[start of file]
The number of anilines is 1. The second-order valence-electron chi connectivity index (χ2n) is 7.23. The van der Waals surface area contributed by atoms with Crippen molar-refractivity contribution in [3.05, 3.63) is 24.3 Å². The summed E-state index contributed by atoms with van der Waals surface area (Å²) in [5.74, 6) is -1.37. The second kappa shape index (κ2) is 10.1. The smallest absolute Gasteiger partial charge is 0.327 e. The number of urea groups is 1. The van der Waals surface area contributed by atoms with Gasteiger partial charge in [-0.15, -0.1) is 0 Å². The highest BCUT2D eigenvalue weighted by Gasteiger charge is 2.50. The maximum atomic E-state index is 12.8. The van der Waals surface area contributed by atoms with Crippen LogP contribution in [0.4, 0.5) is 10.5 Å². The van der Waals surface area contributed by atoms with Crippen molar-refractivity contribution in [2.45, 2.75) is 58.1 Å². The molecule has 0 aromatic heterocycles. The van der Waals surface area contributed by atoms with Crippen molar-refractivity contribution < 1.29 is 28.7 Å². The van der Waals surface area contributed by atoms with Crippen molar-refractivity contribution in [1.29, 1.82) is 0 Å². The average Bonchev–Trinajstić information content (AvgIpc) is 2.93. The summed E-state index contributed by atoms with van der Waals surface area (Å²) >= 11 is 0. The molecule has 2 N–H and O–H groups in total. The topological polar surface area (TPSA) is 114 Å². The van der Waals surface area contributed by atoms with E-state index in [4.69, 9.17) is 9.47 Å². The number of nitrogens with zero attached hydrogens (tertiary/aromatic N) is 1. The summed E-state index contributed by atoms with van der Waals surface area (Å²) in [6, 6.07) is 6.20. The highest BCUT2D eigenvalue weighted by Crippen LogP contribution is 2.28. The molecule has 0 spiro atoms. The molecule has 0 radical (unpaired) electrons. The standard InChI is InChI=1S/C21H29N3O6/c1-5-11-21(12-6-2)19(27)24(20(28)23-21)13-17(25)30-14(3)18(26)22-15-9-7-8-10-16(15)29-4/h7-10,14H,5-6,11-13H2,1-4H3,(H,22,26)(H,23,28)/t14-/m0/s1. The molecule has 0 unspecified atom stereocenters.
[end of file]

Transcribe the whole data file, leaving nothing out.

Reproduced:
The number of anilines is 1. The second-order valence-electron chi connectivity index (χ2n) is 7.23. The van der Waals surface area contributed by atoms with Crippen molar-refractivity contribution in [3.05, 3.63) is 24.3 Å². The summed E-state index contributed by atoms with van der Waals surface area (Å²) in [5.74, 6) is -1.37. The second kappa shape index (κ2) is 10.1. The smallest absolute Gasteiger partial charge is 0.327 e. The number of urea groups is 1. The van der Waals surface area contributed by atoms with Gasteiger partial charge in [-0.15, -0.1) is 0 Å². The highest BCUT2D eigenvalue weighted by Gasteiger charge is 2.50. The maximum atomic E-state index is 12.8. The van der Waals surface area contributed by atoms with Crippen LogP contribution in [0.4, 0.5) is 10.5 Å². The van der Waals surface area contributed by atoms with Crippen molar-refractivity contribution in [2.45, 2.75) is 58.1 Å². The molecule has 0 aromatic heterocycles. The van der Waals surface area contributed by atoms with Crippen molar-refractivity contribution < 1.29 is 28.7 Å². The van der Waals surface area contributed by atoms with Crippen molar-refractivity contribution in [1.29, 1.82) is 0 Å². The average Bonchev–Trinajstić information content (AvgIpc) is 2.93. The summed E-state index contributed by atoms with van der Waals surface area (Å²) >= 11 is 0. The molecule has 2 N–H and O–H groups in total. The topological polar surface area (TPSA) is 114 Å². The van der Waals surface area contributed by atoms with E-state index in [4.69, 9.17) is 9.47 Å². The number of nitrogens with zero attached hydrogens (tertiary/aromatic N) is 1. The summed E-state index contributed by atoms with van der Waals surface area (Å²) in [6, 6.07) is 6.20. The highest BCUT2D eigenvalue weighted by Crippen LogP contribution is 2.28. The molecule has 0 spiro atoms. The molecule has 0 radical (unpaired) electrons. The standard InChI is InChI=1S/C21H29N3O6/c1-5-11-21(12-6-2)19(27)24(20(28)23-21)13-17(25)30-14(3)18(26)22-15-9-7-8-10-16(15)29-4/h7-10,14H,5-6,11-13H2,1-4H3,(H,22,26)(H,23,28)/t14-/m0/s1. The molecule has 0 unspecified atom stereocenters.